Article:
Frozen lake in Reykjavik. The university is across the lake, so students were walking across the lake to take a short cut. There were also people ice skating.

We spent our down time in Reykjavik, but rented a car so we could drive around Iceland without the hassle or expense of a tour bus. We had a couple days that were planned as “Road trip” days.

The roads beyond the city of Reykjavik are well-maintained, but you’re likely to spend HOURS surrounded by nothing but the [drop-dead gorgeous] scenery, and, in winter, hitting the occasional white-out.

What the road looks like through most of Iceland

What the road looks like through most of Iceland

A whiteout (there were a lot of these while driving)

A whiteout (there were a lot of these while driving)

A photo of the mountains through our frosted car window as we drive

A photo of the mountains through our frosted car window as we drive

We wanted to check out The Golden Circle, a famous driving route that includes some drop-dead gorgeous landscapes, a giant (COLD) waterfall, geysers, and the secret lagoon (different than The Blue Lagoon).

Geyser on the Golden Circle

Geyser on the Golden Circle

Gullfoss waterfall Iceland - a stop on the Golden Circle, and also possibly the coldest place ever. The air coming off of the water meant that we stayed for maybe 2 minutes, then ran back up the hill to get warm, then ran back down to take more photos. Phone batteries actually died because of the temperature in this spot.

Gullfoss waterfall Iceland – a stop on the Golden Circle, and also possibly the coldest place ever. The air coming off of the water meant that we stayed for maybe 2 minutes, then ran back up the hill to get warm, then ran back down to take more photos. Phone batteries actually died because of the temperature in this spot.

We wanted to go to one of the natural hot springs, but didn’t feel like paying the high pricing or dealing with the extra crowd at the famous Blue Lagoon, so instead we checked out the “Secret Lagoon.” It was less expensive (about $30 with a towel rental) and we had plenty of room to swim around. We spent a few hours just chillin’ in the warm water at the end of our first road trip day.

Of course the real adventure didn’t begin until we had to get out of the water, into the cold, winter Icelandic night air, and run for the locker rooms, dripping wet.

Someone moved my towel.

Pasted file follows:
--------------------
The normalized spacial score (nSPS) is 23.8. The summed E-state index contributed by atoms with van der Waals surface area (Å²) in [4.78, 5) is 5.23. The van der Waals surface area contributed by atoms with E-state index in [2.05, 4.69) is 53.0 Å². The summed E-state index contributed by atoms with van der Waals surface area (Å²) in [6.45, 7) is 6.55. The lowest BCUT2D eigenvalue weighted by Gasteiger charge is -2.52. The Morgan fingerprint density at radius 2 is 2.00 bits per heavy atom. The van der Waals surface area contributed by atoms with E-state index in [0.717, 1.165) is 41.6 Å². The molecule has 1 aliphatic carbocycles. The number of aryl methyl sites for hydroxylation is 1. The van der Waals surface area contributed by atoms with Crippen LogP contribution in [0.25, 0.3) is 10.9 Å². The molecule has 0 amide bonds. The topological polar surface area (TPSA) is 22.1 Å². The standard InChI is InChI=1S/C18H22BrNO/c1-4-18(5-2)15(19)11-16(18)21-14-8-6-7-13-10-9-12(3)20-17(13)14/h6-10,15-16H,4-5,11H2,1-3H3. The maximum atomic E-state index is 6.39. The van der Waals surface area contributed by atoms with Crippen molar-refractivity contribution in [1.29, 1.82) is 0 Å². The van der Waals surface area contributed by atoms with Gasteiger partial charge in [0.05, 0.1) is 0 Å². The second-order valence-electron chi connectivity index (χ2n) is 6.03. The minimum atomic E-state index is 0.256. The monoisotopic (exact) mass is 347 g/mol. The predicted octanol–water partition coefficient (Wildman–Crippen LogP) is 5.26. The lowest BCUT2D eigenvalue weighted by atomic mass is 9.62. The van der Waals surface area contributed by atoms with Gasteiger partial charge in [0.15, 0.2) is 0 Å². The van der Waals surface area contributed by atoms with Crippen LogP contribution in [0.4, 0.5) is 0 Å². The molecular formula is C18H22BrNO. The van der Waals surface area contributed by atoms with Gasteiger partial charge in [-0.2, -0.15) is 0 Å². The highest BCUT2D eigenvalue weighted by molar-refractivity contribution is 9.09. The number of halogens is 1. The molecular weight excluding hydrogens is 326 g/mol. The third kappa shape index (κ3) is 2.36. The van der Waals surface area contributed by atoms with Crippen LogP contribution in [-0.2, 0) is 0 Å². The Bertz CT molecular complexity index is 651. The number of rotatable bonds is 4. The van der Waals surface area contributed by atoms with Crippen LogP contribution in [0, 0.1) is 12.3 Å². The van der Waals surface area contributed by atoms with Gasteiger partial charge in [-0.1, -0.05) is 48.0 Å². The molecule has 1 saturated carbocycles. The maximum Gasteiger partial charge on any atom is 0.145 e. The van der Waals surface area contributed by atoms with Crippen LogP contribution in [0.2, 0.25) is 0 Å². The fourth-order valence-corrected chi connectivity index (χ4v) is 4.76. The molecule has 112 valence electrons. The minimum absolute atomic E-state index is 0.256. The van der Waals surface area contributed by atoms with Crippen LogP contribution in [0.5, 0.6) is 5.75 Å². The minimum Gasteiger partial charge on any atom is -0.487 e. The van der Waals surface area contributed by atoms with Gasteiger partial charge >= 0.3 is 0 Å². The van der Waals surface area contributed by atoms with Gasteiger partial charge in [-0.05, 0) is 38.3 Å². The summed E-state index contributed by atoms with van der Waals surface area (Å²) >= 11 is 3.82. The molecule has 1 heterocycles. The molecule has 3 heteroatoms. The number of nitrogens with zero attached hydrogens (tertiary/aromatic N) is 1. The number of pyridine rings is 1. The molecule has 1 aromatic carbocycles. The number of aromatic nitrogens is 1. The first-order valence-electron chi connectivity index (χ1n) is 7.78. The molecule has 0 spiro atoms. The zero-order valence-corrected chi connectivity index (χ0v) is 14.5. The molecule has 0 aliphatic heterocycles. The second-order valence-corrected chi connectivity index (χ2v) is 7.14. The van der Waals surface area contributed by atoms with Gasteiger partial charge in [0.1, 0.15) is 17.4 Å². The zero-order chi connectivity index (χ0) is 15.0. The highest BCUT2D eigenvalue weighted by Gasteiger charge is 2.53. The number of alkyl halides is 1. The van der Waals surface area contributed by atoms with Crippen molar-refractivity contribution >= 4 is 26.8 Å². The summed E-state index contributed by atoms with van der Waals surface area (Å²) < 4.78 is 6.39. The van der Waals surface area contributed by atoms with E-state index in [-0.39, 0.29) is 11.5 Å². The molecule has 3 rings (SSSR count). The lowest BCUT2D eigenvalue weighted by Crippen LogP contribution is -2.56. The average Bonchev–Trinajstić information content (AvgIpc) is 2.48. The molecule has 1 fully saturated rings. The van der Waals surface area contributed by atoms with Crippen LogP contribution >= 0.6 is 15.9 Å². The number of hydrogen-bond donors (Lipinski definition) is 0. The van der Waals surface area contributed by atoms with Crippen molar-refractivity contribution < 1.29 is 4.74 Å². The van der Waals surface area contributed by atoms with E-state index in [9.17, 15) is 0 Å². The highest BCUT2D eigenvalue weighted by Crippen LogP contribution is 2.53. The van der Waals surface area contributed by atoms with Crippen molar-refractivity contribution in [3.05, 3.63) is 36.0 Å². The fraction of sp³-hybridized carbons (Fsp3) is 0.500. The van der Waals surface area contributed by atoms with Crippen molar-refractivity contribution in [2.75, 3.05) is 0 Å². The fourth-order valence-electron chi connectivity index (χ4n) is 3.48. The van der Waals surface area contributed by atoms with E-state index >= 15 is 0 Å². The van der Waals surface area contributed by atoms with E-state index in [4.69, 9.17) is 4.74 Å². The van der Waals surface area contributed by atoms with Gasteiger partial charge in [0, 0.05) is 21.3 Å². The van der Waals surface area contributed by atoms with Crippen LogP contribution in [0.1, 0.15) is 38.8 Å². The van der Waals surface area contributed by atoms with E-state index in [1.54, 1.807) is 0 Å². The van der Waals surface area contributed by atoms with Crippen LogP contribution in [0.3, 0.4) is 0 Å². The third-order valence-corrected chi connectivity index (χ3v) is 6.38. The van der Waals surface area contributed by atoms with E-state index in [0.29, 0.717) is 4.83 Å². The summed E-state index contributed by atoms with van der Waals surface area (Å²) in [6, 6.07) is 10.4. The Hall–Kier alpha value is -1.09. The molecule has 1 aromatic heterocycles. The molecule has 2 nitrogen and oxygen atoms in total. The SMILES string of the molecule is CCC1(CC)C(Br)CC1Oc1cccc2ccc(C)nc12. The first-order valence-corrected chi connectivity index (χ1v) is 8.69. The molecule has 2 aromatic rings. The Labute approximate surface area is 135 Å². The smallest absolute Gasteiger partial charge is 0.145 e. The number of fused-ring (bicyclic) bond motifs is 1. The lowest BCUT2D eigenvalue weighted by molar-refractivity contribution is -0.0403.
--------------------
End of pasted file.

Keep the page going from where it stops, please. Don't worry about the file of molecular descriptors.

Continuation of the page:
I stole my friend’s towel.

Relationships were tested.

It was every man for himself.

Also, keep in mind that during winter, Iceland gets about 4 hours of sunlight a day, so you’ll be starting most of your adventures in the dark.

"9am in Reykjavik, Iceland" - there are about 4 hours of daylight this time of year.

“9am in Reykjavik, Iceland” – there are about 4 hours of daylight this time of year. – BTW that’s not the sun, that’s a streetlamp. It’s very much still dark at 9am.

A 10-hour trip to the Glacial Lagoon

To get to the Glacial Lagoon you have to drive about 10 hours round trip from Reykjavik. If you can, I’d try to find somewhere to stay near the lagoon for the night, because that is a long day. But we did it in one.

And we did make a couple stops on the way.

Cliffs by the ocean, the little white specks are a mixture of snow and seagulls

Cliffs by the ocean, the little white specks are a mixture of snow and seagulls

Snow covered beach

Snow covered beach

Seljalandsfoss - you can walk up around and behind this waterfall, but the whole area was so frozen when we got there that people were falling, and the stairs were basically ice sculptures.

Seljalandsfoss – you can walk up around and behind this waterfall, but the whole area was so frozen when we got there that people were falling, and the stairs were basically ice sculptures.

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Glacial Lagoon

Glacial Lagoon

Iceland, you’re a legend. I’ll be back.

What to do when you have a weekend in Iceland [with photos]

What to do when you have a weekend in Iceland [with photos]

What to do when you have a weekend in Iceland [with photos]

What to do when you have a weekend in Iceland [with photos]

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I've had gelato in Italy, pizza in Egypt, crepes in Paris, and gruyere in Gruyere. I've rafted rivers, climbed canyons, been lost in foreign cities - and foreign museums :P - and road trip whenever I get the chance. I bring my camera and dog wherever I can, always looking for the next adventure, then I write about it here. Follow along and say hi!

4 Comments

  • Stef

    February 13, 2017 at 7:08 am

    Thank you for this! My husband and I are going to be spending two days in Iceland on our way home from a Scotland trip this December. Your packing list is going to help a lot! I was originally thinking we would just stay in Reykjavik, but now I’m thinking maybe we will rent a car one day and drive the Golden Circle. How much was your car rental?

    Reply
    • Hannah

      February 13, 2017 at 11:33 am

      Hey Stef! I’m so glad you found it helpful! I’m planning to put together a couple more specific list-ish posts soon too, fyi.

      Our car rental was ~$350 but we also had to rent a 7-person van which is substantially more expensive than regular car rentals. You should be able to grab one for much less, probably $150 or so. If you’re worried at all about driving on snow (which you might do just in parking lots or pulloffs on the Golden Circle) I’d opt for a wagon or SUV, but we never had any issues with the road even in our van.

      I’d def go for it, once you get out of Reykjavik driving is very easy, it’s pretty much just 2-lane roads. And you can get a GPS in your car, and apparently even wifi for a small fee. We didn’t do the wifi but I imagine it would be a nice little feature if you wanted to use your phone and not worry about data, although I’m not sure how fast it would be.

      If you post anything about your trip feel free to drop a link here, I’d love to read about it 🙂 Love the look of your blog too!

      Reply